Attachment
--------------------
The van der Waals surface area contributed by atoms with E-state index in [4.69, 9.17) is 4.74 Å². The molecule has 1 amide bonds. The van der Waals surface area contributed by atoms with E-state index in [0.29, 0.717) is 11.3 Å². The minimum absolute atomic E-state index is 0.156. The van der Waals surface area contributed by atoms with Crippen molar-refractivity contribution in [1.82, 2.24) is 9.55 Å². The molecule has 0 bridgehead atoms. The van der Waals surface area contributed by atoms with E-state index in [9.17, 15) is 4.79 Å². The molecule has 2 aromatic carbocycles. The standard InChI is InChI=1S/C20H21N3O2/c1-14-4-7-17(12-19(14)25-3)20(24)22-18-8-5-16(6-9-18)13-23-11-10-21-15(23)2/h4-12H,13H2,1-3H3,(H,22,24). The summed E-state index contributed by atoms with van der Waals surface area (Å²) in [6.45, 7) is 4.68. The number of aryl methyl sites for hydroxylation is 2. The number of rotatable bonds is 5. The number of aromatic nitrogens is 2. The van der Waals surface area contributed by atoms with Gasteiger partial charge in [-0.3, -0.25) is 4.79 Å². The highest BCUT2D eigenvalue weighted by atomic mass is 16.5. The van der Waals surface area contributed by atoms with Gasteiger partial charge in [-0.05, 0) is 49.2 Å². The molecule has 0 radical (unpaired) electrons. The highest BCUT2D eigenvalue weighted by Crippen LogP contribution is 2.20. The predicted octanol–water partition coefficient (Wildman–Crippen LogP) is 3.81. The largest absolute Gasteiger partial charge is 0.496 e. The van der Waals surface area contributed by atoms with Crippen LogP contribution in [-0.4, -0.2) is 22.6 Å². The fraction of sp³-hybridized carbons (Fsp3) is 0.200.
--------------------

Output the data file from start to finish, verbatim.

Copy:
The van der Waals surface area contributed by atoms with E-state index in [4.69, 9.17) is 4.74 Å². The molecule has 1 amide bonds. The van der Waals surface area contributed by atoms with E-state index in [0.29, 0.717) is 11.3 Å². The minimum absolute atomic E-state index is 0.156. The van der Waals surface area contributed by atoms with Crippen molar-refractivity contribution in [1.82, 2.24) is 9.55 Å². The molecule has 0 bridgehead atoms. The van der Waals surface area contributed by atoms with E-state index in [9.17, 15) is 4.79 Å². The molecule has 2 aromatic carbocycles. The standard InChI is InChI=1S/C20H21N3O2/c1-14-4-7-17(12-19(14)25-3)20(24)22-18-8-5-16(6-9-18)13-23-11-10-21-15(23)2/h4-12H,13H2,1-3H3,(H,22,24). The summed E-state index contributed by atoms with van der Waals surface area (Å²) in [6.45, 7) is 4.68. The number of aryl methyl sites for hydroxylation is 2. The number of rotatable bonds is 5. The number of aromatic nitrogens is 2. The van der Waals surface area contributed by atoms with Gasteiger partial charge in [-0.3, -0.25) is 4.79 Å². The highest BCUT2D eigenvalue weighted by atomic mass is 16.5. The van der Waals surface area contributed by atoms with Gasteiger partial charge in [-0.05, 0) is 49.2 Å². The molecule has 0 radical (unpaired) electrons. The highest BCUT2D eigenvalue weighted by Crippen LogP contribution is 2.20. The predicted octanol–water partition coefficient (Wildman–Crippen LogP) is 3.81. The largest absolute Gasteiger partial charge is 0.496 e. The van der Waals surface area contributed by atoms with Crippen LogP contribution in [-0.4, -0.2) is 22.6 Å². The fraction of sp³-hybridized carbons (Fsp3) is 0.200.